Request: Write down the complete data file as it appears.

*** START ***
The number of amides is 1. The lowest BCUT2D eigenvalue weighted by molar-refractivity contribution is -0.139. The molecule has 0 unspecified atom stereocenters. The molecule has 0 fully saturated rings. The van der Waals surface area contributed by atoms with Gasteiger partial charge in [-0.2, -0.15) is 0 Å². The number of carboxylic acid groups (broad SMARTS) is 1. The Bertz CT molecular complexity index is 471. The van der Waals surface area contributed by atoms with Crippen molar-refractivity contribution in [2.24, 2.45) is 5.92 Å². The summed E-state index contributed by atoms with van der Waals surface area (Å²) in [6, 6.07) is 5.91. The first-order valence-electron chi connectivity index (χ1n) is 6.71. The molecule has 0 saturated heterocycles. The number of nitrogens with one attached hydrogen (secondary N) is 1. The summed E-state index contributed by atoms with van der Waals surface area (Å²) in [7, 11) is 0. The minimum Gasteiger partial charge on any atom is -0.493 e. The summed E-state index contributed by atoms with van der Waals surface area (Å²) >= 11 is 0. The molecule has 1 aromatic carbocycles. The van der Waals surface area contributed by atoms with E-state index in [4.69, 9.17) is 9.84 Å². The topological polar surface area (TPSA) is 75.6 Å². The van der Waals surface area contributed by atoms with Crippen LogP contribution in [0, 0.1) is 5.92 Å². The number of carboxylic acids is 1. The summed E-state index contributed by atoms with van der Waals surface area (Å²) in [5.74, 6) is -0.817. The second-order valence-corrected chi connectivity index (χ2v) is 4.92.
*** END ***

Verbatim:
The number of amides is 1. The lowest BCUT2D eigenvalue weighted by molar-refractivity contribution is -0.139. The molecule has 0 unspecified atom stereocenters. The molecule has 0 fully saturated rings. The van der Waals surface area contributed by atoms with Gasteiger partial charge in [-0.2, -0.15) is 0 Å². The number of carboxylic acid groups (broad SMARTS) is 1. The Bertz CT molecular complexity index is 471. The van der Waals surface area contributed by atoms with Crippen molar-refractivity contribution in [2.24, 2.45) is 5.92 Å². The summed E-state index contributed by atoms with van der Waals surface area (Å²) in [6, 6.07) is 5.91. The first-order valence-electron chi connectivity index (χ1n) is 6.71. The molecule has 0 saturated heterocycles. The number of nitrogens with one attached hydrogen (secondary N) is 1. The summed E-state index contributed by atoms with van der Waals surface area (Å²) in [7, 11) is 0. The minimum Gasteiger partial charge on any atom is -0.493 e. The summed E-state index contributed by atoms with van der Waals surface area (Å²) >= 11 is 0. The molecule has 1 aromatic carbocycles. The van der Waals surface area contributed by atoms with E-state index in [4.69, 9.17) is 9.84 Å². The topological polar surface area (TPSA) is 75.6 Å². The van der Waals surface area contributed by atoms with Crippen LogP contribution in [0, 0.1) is 5.92 Å². The number of carboxylic acids is 1. The summed E-state index contributed by atoms with van der Waals surface area (Å²) in [5.74, 6) is -0.817. The second-order valence-corrected chi connectivity index (χ2v) is 4.92.